Saturday, November 25, 2017

Dadaism of Hannah Höch - Part I
Works on Paper

Marie-Therese Wisniowski

Dadaism (Dada) is a post World War I style, stressing accidental images and events, the logic of the absurdity, irrationality in art, literature and morality - it is related to Surrealism (see Glossary of Art, Artists, Art Motifs and Art Movements).

Hannah Höch was a German Dada artist. She is best known for her work of the Weimar period, when she was one of the originators of photomontage and collage. The only woman amongst the Berlin Dadaists, her collages and photomontages at a very early stage established a large variety of works on paper that were consistent in style and concept. What is not appreciated is how these media informed and inspired her paintings.

Her father, Johanne Höch, was born on 1st November 1889, the eldest of five brothers and sisters in Gotha, Germany. He was a senior employee in an insurance company.

Hannah Höch (ca. 1905)[1].

She began her art's training in 1912 at the School of Applied Arts in Berlin Charlottenburg under Harold Bengen, who took the class on glass design.

Hannah Höch (on the left, number 15) with Bengen's class at Art School (1912)[1].

The outbreak of World War I collapsed Hannah's previously well-tempered image of the world and made her acutely aware of political events and trends. In Gotha she served for a short time with the Red Cross and other charitable organizations. After the war she returned to Berlin and continued studying at the State Museum of Applied Arts in Emil Orlik's drawing class. The Director of the School was the architect Bruno Paul, who also used to draw for the satirical periodical - Simplicissimus.

It was in 1915 when her friendship with Raoul Hausmann (1886 - 1971) began. He was a Viennese artist, who had been living in Berlin since 1901. They were both enthralled with almost everything that Herwarth Walden showed in his gallery - 'Der Sturm' (The Storm). Up to 1916 Hausmann was a figurative Expressionist. However, since 1915 both Hausmann and Höch had been creating abstract watercolours and drawings.

Raoul Hausmann (1915)[1].

In 1916 Hannah was learning woodcut at the Museum of Applied Arts under Oskar Bangemann and in this year she made her first abstract collage ('White Cloud') from the stencils that are used in woodcut. In 1917 the writer and psycho-analyst Richard Huelsenbeck (1892-1974) who had studied medicine in Paris and Berlin, arrived in Berlin January 1917 from Zurich. Huelsenbeck observed that Expressionism was beginning to be fashionable, since all its energies were directed to furthering the retreat and exhaustion of the German spirit.

On 23rd of February 1918 Huelsenbeck gave the first Dada speech in Germany in the New Secession Room, which art dealer J.B. Neumann (1187-1961) made available. Although Hannah Höch did not participate directly in many Dada activities since her personal relation to the Berlin Dadaist was limited by her interaction with Hausmann, nevertheless she was one of the main protagonists of Dada in Berlin; it was Hausmann and her who invented photomontage. She herself viewed it as the most original and important contributions of the Berlin Dadaists. She recalled, 'I knew the technique as a child. There were, for instance, joke postcards with funny situations created by sticking different bits of photographs together. Some showed a bride and bridegroom confronted with problems and joys of their future married life and so on...We regarded ourselves as engineers, we maintained that we were building things, we said we put the work together like fitters'.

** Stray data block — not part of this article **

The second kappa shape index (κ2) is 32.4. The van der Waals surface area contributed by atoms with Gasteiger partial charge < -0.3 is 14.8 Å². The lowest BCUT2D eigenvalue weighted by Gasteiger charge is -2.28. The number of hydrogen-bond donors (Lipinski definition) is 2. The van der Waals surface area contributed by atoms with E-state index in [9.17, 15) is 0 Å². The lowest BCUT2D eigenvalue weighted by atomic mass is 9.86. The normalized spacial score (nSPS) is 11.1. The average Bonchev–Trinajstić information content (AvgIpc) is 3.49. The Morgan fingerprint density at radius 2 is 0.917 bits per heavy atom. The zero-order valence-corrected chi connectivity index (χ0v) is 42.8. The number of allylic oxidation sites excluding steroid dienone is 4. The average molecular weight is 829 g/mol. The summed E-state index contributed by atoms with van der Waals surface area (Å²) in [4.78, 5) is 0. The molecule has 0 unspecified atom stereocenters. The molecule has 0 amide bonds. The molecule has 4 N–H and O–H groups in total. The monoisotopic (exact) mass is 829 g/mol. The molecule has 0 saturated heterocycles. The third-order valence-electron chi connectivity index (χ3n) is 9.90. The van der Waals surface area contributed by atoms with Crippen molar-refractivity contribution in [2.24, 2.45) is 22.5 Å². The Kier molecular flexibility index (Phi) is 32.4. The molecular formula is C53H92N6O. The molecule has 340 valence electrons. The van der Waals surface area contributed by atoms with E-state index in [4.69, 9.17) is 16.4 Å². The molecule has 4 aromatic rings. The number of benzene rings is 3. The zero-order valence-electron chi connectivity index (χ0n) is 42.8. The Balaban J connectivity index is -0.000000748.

In 1919 the first Berlin Dada exhibition was held in J.B. Neumann's "Graphisches Kabinett" (Graphical Cabinet). The group who exhibited were: Hausmann, Höch, Grosz, Baader, Walter Mehring, Golychev, Stuckenberg and Deetjen. In June of that year the first issue of the periodical 'Der Dada' edited by Hausmann and Baader appeared. The Dada movement was well underway.

Dadaism of Hannah Höch

Heads of State (1918-20)[1].
Size: 16.2 x 23.3 cm.

Money (ca. 1922)[1].
Size: 10 x 17.5 cm.

The Coquette 1 (1923-25)[1].
Size: 18.5 x 20.5 cm.

Half-Caste (1924)[1].
Size: 11 x 8.2 cm.

Balance (1925)[1].
Size: 30.5 x 20.3 cm.

Children (1925)[1].
Size: 19.5 x 13.3 cm.

Children (1925)[1].
Size: 19.5 x 13.3 cm.

Love (ca. 1926)[1].
Size: 13 x 27 cm.

English Dancer (1928)[1].
Size: 23.7 x 18 cm.

The Works (ca. 1930)[1].
Size: 25.2 x 35.5 cm.

[1] Götz Adriani, Hannah Höch, Institute for Foreign Cultural Relations, autors and VG Bild-Kunst (1985).

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